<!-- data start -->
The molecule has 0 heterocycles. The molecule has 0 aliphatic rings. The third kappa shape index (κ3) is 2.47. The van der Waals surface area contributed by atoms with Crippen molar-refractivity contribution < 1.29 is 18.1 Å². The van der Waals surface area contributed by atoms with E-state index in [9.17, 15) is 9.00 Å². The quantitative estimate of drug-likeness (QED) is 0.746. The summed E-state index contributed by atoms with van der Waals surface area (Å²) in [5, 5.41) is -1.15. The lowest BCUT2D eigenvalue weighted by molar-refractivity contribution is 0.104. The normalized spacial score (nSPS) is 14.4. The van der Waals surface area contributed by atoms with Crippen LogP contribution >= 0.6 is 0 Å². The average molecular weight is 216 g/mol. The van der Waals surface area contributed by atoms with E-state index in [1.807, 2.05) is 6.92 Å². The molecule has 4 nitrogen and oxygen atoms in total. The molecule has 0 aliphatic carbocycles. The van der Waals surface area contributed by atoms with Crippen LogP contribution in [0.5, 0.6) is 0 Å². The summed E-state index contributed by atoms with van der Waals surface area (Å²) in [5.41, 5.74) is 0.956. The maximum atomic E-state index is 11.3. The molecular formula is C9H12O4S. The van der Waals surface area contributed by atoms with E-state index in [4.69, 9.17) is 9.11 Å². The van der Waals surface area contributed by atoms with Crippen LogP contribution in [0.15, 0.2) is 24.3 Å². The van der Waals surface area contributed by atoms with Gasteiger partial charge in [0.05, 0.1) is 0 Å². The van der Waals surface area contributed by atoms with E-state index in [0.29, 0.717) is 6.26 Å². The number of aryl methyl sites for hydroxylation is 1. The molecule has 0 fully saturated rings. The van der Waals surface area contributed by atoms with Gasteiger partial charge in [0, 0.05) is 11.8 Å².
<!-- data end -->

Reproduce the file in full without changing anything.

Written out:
The molecule has 0 heterocycles. The molecule has 0 aliphatic rings. The third kappa shape index (κ3) is 2.47. The van der Waals surface area contributed by atoms with Crippen molar-refractivity contribution < 1.29 is 18.1 Å². The van der Waals surface area contributed by atoms with E-state index in [9.17, 15) is 9.00 Å². The quantitative estimate of drug-likeness (QED) is 0.746. The summed E-state index contributed by atoms with van der Waals surface area (Å²) in [5, 5.41) is -1.15. The lowest BCUT2D eigenvalue weighted by molar-refractivity contribution is 0.104. The normalized spacial score (nSPS) is 14.4. The van der Waals surface area contributed by atoms with Crippen LogP contribution >= 0.6 is 0 Å². The average molecular weight is 216 g/mol. The van der Waals surface area contributed by atoms with E-state index in [1.807, 2.05) is 6.92 Å². The molecule has 4 nitrogen and oxygen atoms in total. The molecule has 0 aliphatic carbocycles. The van der Waals surface area contributed by atoms with Crippen LogP contribution in [0.5, 0.6) is 0 Å². The summed E-state index contributed by atoms with van der Waals surface area (Å²) in [5.41, 5.74) is 0.956. The maximum atomic E-state index is 11.3. The molecular formula is C9H12O4S. The van der Waals surface area contributed by atoms with E-state index in [4.69, 9.17) is 9.11 Å². The van der Waals surface area contributed by atoms with Crippen LogP contribution in [0.15, 0.2) is 24.3 Å². The van der Waals surface area contributed by atoms with Gasteiger partial charge in [0.05, 0.1) is 0 Å². The van der Waals surface area contributed by atoms with E-state index in [0.29, 0.717) is 6.26 Å². The number of aryl methyl sites for hydroxylation is 1. The molecule has 0 fully saturated rings. The van der Waals surface area contributed by atoms with Gasteiger partial charge in [0, 0.05) is 11.8 Å².